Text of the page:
That's what's wrong with the world today. People don't care. Maybe I should go inside and call the fire department.

It seemed like an eternity before the trucks appeared. But they did blare up the road, and let me off the hook.

After they fire was put out, wispy flakes of ash began to rain on me.
posted by Murphy 9/20/2002

Thursday, September 19, 2002

This art review is on blogcritics, too. Just so you know.
posted by Murphy 9/19/2002

I got a chance to see the works of Thomas Struth this week at the Museum of Modern Art here in downtown LA. I made a point of going to the MOCA , since I believe in the importance of art and art museums. It's funny, I'll go to huge lengths to spend an entire day at a museum when I travel, but if it's nearby and convenient, I have trouble finding the time.

The MOCA is a small museum, which is good because I only had my lunch hour to see it. Also, the "contemporary art" title made me curious as to what I should expect. It's funny, but you can't call it "Modern" art anymore. Modern art is the art of a specific period, which, ironically, is in the PAST. Those who categorize and subdivide are soon going to run out of words.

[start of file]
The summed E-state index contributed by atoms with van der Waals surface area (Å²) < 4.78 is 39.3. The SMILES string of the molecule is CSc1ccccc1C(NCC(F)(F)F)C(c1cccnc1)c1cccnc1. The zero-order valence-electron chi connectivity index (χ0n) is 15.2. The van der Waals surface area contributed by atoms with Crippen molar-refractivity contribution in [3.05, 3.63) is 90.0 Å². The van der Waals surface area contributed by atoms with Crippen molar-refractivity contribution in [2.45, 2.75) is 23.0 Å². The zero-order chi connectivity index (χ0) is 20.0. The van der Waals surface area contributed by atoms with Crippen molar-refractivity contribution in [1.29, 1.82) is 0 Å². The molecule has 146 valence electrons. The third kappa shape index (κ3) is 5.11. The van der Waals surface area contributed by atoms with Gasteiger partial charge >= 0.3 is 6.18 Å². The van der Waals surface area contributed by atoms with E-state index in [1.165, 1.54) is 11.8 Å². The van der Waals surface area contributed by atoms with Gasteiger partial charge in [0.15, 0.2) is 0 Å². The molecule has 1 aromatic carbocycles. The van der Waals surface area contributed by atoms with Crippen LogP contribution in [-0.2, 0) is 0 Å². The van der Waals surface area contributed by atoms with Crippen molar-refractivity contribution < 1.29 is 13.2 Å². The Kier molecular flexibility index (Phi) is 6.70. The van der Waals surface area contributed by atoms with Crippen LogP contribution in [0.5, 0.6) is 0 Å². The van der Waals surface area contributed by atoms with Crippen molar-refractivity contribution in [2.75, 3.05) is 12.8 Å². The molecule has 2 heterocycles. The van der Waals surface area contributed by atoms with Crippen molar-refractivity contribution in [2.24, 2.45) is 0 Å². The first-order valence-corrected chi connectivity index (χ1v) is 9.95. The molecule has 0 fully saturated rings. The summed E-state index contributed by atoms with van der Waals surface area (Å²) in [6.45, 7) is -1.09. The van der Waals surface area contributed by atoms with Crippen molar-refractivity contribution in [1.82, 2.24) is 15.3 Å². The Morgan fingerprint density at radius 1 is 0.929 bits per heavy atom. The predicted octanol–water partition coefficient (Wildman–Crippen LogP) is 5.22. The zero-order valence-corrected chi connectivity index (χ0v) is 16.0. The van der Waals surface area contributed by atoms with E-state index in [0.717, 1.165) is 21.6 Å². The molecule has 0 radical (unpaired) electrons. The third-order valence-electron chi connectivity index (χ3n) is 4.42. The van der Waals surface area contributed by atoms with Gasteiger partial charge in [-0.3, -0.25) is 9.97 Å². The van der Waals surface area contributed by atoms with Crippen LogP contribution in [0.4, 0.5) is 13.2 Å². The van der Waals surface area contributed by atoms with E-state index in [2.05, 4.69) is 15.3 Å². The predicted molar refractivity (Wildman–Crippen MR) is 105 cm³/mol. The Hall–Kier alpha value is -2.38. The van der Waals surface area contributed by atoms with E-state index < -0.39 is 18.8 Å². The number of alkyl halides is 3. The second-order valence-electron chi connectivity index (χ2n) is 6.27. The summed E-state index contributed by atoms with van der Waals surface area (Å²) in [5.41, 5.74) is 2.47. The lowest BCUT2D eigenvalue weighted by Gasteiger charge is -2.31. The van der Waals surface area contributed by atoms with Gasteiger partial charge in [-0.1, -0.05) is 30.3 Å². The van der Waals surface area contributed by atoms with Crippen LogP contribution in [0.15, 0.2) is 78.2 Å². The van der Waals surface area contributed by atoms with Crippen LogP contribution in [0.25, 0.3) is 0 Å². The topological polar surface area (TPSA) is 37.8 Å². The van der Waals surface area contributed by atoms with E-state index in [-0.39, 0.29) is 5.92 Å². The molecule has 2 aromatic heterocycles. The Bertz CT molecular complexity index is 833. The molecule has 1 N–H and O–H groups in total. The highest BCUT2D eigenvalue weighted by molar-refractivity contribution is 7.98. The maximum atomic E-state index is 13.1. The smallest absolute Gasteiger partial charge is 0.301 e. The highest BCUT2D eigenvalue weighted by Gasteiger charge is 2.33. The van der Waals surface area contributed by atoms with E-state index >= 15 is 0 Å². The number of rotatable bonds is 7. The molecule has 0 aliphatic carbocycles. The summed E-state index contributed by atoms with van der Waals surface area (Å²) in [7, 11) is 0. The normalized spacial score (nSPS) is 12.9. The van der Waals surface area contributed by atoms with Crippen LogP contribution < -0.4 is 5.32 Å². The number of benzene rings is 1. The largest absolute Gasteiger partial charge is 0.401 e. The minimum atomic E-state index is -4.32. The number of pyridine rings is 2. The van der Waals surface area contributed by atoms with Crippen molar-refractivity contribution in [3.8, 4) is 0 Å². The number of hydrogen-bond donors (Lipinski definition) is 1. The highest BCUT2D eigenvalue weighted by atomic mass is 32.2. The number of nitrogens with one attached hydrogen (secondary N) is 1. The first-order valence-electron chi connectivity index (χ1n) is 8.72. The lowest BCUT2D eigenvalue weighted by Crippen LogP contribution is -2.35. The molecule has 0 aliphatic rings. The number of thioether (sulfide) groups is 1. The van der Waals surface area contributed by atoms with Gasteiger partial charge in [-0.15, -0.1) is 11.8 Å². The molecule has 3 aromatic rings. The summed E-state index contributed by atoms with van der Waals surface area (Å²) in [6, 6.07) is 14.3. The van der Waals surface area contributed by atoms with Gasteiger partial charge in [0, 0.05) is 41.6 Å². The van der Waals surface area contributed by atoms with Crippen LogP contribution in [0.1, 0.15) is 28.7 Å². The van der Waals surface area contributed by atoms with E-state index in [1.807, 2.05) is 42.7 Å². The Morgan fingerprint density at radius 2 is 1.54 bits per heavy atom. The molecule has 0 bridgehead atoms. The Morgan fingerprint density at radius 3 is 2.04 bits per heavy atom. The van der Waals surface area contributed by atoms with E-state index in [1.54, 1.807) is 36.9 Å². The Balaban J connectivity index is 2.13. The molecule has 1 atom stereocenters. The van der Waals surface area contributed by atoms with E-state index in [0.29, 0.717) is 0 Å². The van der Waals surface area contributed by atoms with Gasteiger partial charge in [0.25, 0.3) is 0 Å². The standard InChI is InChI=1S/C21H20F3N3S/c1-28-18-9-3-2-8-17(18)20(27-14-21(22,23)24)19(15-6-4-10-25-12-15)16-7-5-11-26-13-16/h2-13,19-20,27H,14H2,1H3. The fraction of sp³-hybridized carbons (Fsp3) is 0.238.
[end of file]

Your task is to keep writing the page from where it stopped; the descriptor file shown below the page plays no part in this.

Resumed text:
But contemporary art right now means Thomas Struth, among others. His works on display were photographic. Big photographs. I'm concerned with three kinds of things he took pictures of:

Patches of jungle
Major City streets
People in museums looking at incredible art

In his jungle shots, there were no people, only plants. In this respect, Struth was the only human touch in the scene. The plants grew untamed in an order completely without human intervention. Struth's choice of angle and lighting for his photograph was the only external influence upon the profusion of flora represented in the work.